The search is on to find the remains of Donington-born explorer Captain Matthew Flinders as work begins on a vast archeological dig in London in support of the HS2 high speed rail project.
Archaeologists have begun excavating the area where Captain Flinders is believed to have been buried.
The site of St James’s Gardens, a former burial ground next to Euston station in London, is required for the new HS2 terminus station and a team of more than 200 archaeologists and related specialists have started the careful archaeological work of preparing the site for construction.
In all, the remains of 60,000 people buried at the site are to be exhumed as part of the dig.
Captain Flinders was a British navigator, hydrographer and scientist. He was the first to circumnavigate Australia in 1803 and gave the country its name. His surname is associated with many places in Australia, including Flinders Station in Melbourne, Flinders Ranges in South Australia and the town of Flinders in Victoria.
Helen Wass, HS2 lead archaeologist said: “Captain Matthew Flinders is a widely celebrated figure in Australia and it will be very exciting if we were to discover his remains at St James’s Gardens.
Many believe that he is buried under platform 15 but we hope that our careful archaeological work in the rest of the burial ground will be able to able to provide an answer as to his location.
“The exact location of his remains is not known as a portion of the burial ground was used for the expansion of Euston station in 1880s. Many believe that he is buried under platform 15 but we hope that our careful archaeological work in the rest of the burial ground will be able to able to provide an answer as to his location.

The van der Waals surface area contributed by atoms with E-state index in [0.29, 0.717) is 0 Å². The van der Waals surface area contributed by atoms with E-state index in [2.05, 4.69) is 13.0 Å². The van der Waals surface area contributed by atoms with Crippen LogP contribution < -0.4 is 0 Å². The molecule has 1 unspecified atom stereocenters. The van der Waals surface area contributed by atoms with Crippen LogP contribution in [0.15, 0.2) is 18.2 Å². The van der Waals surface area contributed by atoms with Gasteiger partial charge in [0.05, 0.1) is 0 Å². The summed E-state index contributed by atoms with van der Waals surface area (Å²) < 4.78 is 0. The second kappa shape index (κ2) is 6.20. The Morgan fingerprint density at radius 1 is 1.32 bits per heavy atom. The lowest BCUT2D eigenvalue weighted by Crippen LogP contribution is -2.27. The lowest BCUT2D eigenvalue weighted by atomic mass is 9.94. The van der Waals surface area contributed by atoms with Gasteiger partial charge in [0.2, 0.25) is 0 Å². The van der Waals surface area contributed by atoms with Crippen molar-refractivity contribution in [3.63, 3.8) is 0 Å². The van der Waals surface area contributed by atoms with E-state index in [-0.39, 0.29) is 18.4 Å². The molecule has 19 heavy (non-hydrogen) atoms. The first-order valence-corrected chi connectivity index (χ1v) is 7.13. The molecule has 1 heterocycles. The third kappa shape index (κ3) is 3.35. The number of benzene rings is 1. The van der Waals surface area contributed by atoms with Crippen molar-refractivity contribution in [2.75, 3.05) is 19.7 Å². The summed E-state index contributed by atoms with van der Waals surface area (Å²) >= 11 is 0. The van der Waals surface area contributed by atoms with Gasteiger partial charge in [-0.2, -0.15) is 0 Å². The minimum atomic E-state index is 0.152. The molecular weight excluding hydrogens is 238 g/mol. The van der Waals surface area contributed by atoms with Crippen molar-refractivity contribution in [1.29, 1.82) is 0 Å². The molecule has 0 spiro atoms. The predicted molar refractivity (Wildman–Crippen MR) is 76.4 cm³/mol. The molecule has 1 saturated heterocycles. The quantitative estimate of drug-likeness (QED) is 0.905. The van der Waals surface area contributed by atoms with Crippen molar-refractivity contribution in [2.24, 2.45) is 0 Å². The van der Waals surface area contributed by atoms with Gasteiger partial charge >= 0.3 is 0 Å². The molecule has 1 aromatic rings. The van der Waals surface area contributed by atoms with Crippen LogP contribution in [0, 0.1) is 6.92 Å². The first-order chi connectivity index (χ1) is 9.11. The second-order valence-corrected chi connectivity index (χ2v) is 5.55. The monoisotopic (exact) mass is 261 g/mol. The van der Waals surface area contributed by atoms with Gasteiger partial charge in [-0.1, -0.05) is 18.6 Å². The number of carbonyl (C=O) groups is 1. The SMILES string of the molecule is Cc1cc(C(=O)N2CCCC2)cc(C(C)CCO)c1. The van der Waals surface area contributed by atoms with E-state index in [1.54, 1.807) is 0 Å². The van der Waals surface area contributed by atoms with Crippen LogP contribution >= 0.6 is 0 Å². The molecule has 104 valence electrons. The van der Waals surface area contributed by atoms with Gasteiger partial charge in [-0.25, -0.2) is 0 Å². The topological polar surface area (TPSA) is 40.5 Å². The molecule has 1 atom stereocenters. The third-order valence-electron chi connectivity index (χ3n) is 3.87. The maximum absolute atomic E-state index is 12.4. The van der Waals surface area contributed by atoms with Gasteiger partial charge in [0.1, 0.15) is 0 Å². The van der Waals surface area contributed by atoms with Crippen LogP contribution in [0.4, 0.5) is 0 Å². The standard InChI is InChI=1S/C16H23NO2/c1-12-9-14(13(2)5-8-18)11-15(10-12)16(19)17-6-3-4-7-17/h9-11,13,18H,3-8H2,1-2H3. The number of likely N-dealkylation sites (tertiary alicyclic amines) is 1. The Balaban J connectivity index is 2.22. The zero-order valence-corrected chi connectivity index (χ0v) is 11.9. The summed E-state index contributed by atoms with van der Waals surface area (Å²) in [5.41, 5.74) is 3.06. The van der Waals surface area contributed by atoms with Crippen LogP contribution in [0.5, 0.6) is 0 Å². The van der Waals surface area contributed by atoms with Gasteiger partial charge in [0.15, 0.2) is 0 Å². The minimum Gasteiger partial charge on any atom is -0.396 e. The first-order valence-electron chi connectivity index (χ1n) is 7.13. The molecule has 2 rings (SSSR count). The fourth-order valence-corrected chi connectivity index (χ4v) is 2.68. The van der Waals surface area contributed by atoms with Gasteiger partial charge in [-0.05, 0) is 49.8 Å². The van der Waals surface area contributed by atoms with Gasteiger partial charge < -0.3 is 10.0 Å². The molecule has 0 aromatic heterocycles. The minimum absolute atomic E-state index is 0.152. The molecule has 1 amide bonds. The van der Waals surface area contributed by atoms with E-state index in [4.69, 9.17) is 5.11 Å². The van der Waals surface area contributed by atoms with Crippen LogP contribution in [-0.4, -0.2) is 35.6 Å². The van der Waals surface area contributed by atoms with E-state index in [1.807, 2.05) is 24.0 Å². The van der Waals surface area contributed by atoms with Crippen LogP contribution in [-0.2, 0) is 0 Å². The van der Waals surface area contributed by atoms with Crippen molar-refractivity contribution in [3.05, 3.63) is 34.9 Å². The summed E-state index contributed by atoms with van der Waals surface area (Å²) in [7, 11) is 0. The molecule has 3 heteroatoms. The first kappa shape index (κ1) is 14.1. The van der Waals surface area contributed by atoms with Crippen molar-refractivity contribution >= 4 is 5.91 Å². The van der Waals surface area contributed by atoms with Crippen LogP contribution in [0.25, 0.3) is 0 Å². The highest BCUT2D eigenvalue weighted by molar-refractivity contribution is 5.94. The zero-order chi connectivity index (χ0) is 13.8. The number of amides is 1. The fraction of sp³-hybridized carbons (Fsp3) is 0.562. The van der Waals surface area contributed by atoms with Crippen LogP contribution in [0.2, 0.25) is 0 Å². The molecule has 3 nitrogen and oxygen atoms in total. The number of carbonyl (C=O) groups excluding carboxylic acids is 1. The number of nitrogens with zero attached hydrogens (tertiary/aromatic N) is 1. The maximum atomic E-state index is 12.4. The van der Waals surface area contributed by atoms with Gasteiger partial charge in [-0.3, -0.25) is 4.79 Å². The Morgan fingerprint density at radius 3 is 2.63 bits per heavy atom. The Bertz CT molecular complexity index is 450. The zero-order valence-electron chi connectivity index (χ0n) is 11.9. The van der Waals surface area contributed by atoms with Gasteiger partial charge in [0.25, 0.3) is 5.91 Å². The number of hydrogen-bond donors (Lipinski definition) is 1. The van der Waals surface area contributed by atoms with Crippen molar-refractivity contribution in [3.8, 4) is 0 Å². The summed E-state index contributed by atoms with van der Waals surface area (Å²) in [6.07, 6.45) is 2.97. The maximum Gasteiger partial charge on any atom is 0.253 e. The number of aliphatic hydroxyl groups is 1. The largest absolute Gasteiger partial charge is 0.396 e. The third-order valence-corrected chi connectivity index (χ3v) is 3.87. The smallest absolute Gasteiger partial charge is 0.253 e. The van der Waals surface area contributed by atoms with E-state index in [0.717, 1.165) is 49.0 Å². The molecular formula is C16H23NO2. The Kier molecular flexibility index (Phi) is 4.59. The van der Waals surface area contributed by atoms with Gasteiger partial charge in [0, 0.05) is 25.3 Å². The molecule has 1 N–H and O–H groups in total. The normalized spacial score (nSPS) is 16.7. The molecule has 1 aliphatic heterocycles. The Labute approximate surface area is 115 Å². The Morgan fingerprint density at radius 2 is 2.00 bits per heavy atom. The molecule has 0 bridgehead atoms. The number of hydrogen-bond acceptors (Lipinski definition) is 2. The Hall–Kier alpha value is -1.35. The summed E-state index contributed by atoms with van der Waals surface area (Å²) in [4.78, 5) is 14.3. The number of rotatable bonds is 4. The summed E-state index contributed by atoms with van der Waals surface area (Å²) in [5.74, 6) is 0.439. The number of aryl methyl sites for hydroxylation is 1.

“However, given the number of human remain buried at St James’s, it’s not going to be an easy task. If we do discover his remains, it will be an incredible opportunity to celebrate his life and his contribution to our history, here in the UK and in Australia.
“It is particularly exciting for me as an archaeologist to be working on the site as Cpt Matthew Flinders was the grandfather of renowned Sir William Matthew Flinders Petrie, commonly known as the ‘Father of Archaeology’. The Flinders name is synonymous with exploration, science and discovery and HS2, through its archaeology programme, will ensure that we maximise the opportunities for further academic and scientific study.”
A spokesman for the HS2 project said it has not yet been decided where Captain Flinders’ remains would be laid to rest if found.
The burial ground at St James’s Gardens in London is one of 60 sites of archaeological importance on the HS2 project.
Over the next two years, more than 1,000 archaeologists, period specialists, scientists and conservators from across the UK will be exploring and recording more than 60 archaeological sites from London to Birmingham.
Ranging from the prehistoric period to Roman Britain, the Anglo-Saxon and Medieval ages, the Industrial Revolution and Second World Ward, HS2’s archaeology programme will be Europe’s biggest dig.